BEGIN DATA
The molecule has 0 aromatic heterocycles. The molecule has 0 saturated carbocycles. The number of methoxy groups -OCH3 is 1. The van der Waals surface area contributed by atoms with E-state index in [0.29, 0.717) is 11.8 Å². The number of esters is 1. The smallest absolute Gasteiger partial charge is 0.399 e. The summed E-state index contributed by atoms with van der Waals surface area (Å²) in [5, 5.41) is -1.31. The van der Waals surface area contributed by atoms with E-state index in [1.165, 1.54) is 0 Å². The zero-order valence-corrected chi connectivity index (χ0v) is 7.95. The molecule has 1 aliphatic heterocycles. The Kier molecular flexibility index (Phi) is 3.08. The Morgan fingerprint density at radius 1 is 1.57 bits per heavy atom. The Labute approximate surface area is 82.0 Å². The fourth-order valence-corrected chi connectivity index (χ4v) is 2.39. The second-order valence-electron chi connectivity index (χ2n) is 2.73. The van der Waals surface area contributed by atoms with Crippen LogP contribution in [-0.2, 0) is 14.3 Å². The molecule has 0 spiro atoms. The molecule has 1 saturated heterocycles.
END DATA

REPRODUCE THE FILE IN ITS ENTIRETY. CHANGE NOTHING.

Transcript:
The molecule has 0 aromatic heterocycles. The molecule has 0 saturated carbocycles. The number of methoxy groups -OCH3 is 1. The van der Waals surface area contributed by atoms with E-state index in [0.29, 0.717) is 11.8 Å². The number of esters is 1. The smallest absolute Gasteiger partial charge is 0.399 e. The summed E-state index contributed by atoms with van der Waals surface area (Å²) in [5, 5.41) is -1.31. The van der Waals surface area contributed by atoms with E-state index in [1.165, 1.54) is 0 Å². The zero-order valence-corrected chi connectivity index (χ0v) is 7.95. The molecule has 1 aliphatic heterocycles. The Kier molecular flexibility index (Phi) is 3.08. The Morgan fingerprint density at radius 1 is 1.57 bits per heavy atom. The Labute approximate surface area is 82.0 Å². The fourth-order valence-corrected chi connectivity index (χ4v) is 2.39. The second-order valence-electron chi connectivity index (χ2n) is 2.73. The van der Waals surface area contributed by atoms with Crippen LogP contribution in [-0.2, 0) is 14.3 Å². The molecule has 0 spiro atoms. The molecule has 1 saturated heterocycles.